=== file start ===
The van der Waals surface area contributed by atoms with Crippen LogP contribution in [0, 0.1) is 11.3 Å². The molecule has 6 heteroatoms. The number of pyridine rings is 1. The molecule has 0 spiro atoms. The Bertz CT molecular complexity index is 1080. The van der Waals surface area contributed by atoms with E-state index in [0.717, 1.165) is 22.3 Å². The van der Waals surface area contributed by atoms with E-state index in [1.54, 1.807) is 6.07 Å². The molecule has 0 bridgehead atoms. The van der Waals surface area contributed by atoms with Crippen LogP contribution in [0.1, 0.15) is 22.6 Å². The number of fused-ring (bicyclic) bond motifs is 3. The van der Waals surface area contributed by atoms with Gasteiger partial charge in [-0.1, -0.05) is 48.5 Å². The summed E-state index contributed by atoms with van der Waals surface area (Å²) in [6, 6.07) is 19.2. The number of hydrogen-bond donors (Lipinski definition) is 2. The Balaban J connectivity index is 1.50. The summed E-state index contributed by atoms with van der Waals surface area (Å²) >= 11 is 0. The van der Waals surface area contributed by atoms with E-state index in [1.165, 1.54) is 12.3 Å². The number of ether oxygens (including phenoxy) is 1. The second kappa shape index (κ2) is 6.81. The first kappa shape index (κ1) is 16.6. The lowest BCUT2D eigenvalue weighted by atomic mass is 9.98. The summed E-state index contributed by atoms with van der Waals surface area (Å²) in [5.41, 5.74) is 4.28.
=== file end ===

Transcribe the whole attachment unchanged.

The van der Waals surface area contributed by atoms with Crippen LogP contribution in [0, 0.1) is 11.3 Å². The molecule has 6 heteroatoms. The number of pyridine rings is 1. The molecule has 0 spiro atoms. The Bertz CT molecular complexity index is 1080. The van der Waals surface area contributed by atoms with E-state index in [0.717, 1.165) is 22.3 Å². The van der Waals surface area contributed by atoms with E-state index in [1.54, 1.807) is 6.07 Å². The molecule has 0 bridgehead atoms. The van der Waals surface area contributed by atoms with Crippen LogP contribution in [0.1, 0.15) is 22.6 Å². The number of fused-ring (bicyclic) bond motifs is 3. The van der Waals surface area contributed by atoms with Gasteiger partial charge in [-0.1, -0.05) is 48.5 Å². The summed E-state index contributed by atoms with van der Waals surface area (Å²) in [6, 6.07) is 19.2. The number of hydrogen-bond donors (Lipinski definition) is 2. The Balaban J connectivity index is 1.50. The summed E-state index contributed by atoms with van der Waals surface area (Å²) >= 11 is 0. The van der Waals surface area contributed by atoms with E-state index in [1.165, 1.54) is 12.3 Å². The number of ether oxygens (including phenoxy) is 1. The second kappa shape index (κ2) is 6.81. The first kappa shape index (κ1) is 16.6. The lowest BCUT2D eigenvalue weighted by atomic mass is 9.98. The summed E-state index contributed by atoms with van der Waals surface area (Å²) in [5.41, 5.74) is 4.28.